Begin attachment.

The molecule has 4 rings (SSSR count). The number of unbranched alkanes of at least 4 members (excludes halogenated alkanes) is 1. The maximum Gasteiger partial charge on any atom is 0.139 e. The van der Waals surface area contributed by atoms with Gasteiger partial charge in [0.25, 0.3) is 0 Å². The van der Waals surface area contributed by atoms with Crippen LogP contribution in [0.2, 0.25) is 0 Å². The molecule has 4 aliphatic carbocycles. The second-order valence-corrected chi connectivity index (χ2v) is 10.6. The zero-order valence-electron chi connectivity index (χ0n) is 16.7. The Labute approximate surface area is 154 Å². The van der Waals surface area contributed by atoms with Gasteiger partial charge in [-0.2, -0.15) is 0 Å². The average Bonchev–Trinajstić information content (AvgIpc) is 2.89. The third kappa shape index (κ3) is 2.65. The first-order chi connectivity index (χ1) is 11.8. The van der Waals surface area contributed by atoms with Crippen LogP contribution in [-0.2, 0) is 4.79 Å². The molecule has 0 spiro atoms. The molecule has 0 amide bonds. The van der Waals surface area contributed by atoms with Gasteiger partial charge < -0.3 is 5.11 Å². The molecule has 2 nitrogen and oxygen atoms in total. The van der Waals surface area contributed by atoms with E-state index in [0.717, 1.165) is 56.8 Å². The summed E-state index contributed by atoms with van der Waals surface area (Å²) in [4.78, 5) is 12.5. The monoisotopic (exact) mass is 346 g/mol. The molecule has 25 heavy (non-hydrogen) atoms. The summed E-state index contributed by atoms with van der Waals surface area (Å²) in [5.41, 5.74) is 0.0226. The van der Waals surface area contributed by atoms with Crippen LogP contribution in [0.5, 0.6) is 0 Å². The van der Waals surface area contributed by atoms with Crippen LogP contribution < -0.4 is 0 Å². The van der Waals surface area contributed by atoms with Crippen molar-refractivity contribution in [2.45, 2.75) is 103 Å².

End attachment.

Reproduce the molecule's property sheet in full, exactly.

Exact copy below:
The molecule has 4 rings (SSSR count). The number of unbranched alkanes of at least 4 members (excludes halogenated alkanes) is 1. The maximum Gasteiger partial charge on any atom is 0.139 e. The van der Waals surface area contributed by atoms with Gasteiger partial charge in [0.25, 0.3) is 0 Å². The van der Waals surface area contributed by atoms with Crippen LogP contribution in [0.2, 0.25) is 0 Å². The molecule has 4 aliphatic carbocycles. The second-order valence-corrected chi connectivity index (χ2v) is 10.6. The zero-order valence-electron chi connectivity index (χ0n) is 16.7. The Labute approximate surface area is 154 Å². The van der Waals surface area contributed by atoms with Gasteiger partial charge in [-0.2, -0.15) is 0 Å². The average Bonchev–Trinajstić information content (AvgIpc) is 2.89. The third kappa shape index (κ3) is 2.65. The first-order chi connectivity index (χ1) is 11.8. The van der Waals surface area contributed by atoms with Crippen LogP contribution in [-0.2, 0) is 4.79 Å². The molecule has 0 spiro atoms. The molecule has 0 amide bonds. The van der Waals surface area contributed by atoms with Gasteiger partial charge < -0.3 is 5.11 Å². The molecule has 2 nitrogen and oxygen atoms in total. The van der Waals surface area contributed by atoms with E-state index in [0.717, 1.165) is 56.8 Å². The summed E-state index contributed by atoms with van der Waals surface area (Å²) in [4.78, 5) is 12.5. The monoisotopic (exact) mass is 346 g/mol. The molecule has 25 heavy (non-hydrogen) atoms. The summed E-state index contributed by atoms with van der Waals surface area (Å²) in [5.41, 5.74) is 0.0226. The van der Waals surface area contributed by atoms with Crippen LogP contribution in [0.5, 0.6) is 0 Å². The van der Waals surface area contributed by atoms with Crippen LogP contribution < -0.4 is 0 Å². The van der Waals surface area contributed by atoms with Crippen molar-refractivity contribution in [2.45, 2.75) is 103 Å².